Model Checking
Winter 2007
Instructors:
Schedule:

Tuesday, 14:1516:00
BC01: Lecture

Thursday, 10:1512:00
INM200: Lecture

Friday, 13:1515:00,
INM200: Exercises
Contact: Participants are asked to
subscribe to the mailing list
modelchecking2007_at_listes_dot_epfl_dot_ch to allow one to send
messages to all course participants. Instructions on how to subscribe
and how to use the mailing list are available in English
and French.
Objectives: The participants will become familiar with both the
theory and practice of model checking.
Motivation: Model checking concerns the use of algorithmic
methods in the temporal safety and performance assurance for software
and hardware systems. As our daily lives depend increasingly on digital
systems, the reliability of these systems becomes a concern of
overwhelming importance, and as the complexity of the systems grows,
their reliability can no longer be sufficiently controlled by the
traditional approaches of testing and simulation.
Syllabus:
 Reactive modules: a formal model for concurrent reactive
systems with software and hardware components.
 Verification algorithms: linear and branching temporal logics,
omega automata, equivalences and refinement, games.
 State explosion: symbolic data structures, automatic
abstraction, compositional reasoning.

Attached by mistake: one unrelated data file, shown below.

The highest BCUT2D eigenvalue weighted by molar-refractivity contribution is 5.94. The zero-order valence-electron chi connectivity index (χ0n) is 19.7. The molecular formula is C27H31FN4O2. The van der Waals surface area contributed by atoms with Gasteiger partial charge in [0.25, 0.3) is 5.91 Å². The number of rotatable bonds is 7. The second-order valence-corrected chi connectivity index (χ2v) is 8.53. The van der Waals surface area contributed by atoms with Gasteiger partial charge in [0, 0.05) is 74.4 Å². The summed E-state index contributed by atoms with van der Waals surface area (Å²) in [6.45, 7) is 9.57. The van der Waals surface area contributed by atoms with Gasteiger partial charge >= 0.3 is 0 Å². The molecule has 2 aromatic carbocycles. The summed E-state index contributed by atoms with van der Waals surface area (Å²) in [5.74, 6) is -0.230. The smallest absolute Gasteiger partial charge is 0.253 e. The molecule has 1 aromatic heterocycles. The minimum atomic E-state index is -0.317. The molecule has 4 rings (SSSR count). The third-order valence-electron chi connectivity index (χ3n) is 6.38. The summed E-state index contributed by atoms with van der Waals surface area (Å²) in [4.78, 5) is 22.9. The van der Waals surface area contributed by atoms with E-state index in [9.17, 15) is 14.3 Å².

Advanced topics: safetyliveness hierarchy, realtime and hybrid
systems, probabilistic systems.
Prerequisites: The course is open to masters and doctoral
students. Familiarity with propositional logic, finite automata, basic
computational complexity classes, and basic graph algorithms is
assumed. For example, you should know what a tautology is, how to
determinize a finite automaton, what PSPACE stands for, and how to find
the strongly connected components of a graph. If you are not familiar
with these concepts, please see the instructor.
Lecture notes:
Exercises
Software: Some of the homework problems will involve
experimentation with the verification tool Mocha. Please find some notes on how to
install and use Mocha here.
Homework: There will be weekly problem sets. Some of the
homework problems will involve formal proofs, and other homework
problems will involve experimentation with verification tools. The
problem sets will be given on this web page every Thursday afternoon and
are due on the following Thursday at the beginning of the lecture.
Quizzes: Every second Tuesday there will be a 30 minute
written quiz at the beginning of the lecture (14:15).
The dates of
the quizzes are:
 Oct 2
 Oct 16
 Oct 30
 Nov 13
 Nov 27
 Dec 18 (instead of Dec 11)
Miniprojects: Every student is supposed to complete a
miniproject. A list of suggested miniprojects is available
here.
Suggestions for designing your own miniprojects according to your
interests are very welcome (e.g., adapting published results to reactive
modules, application of other external verification tools).
The timeline for miniprojects is:
 by Nov 20: choose the miniproject
 by Dec 4: handin a 1 page summary of what you plan to do
for the project
 by Jan 10: handin a 5 page writeup of the project for theory
projects, and 3 page summary and the source code for implementation
projects.
Grading: Grades will be awarded on the basis of attending
exercises, performance on quizzes, performance on homework, and
performance on the miniproject. Every attended exercise will yield 2
points, up to a possible maximum of 20 points. Every quiz will yield a
maximum of 5 points, and the best 4 out of the 6 quizzes are counted,
for a total maximum of 20 points. Every homework will yield a maximum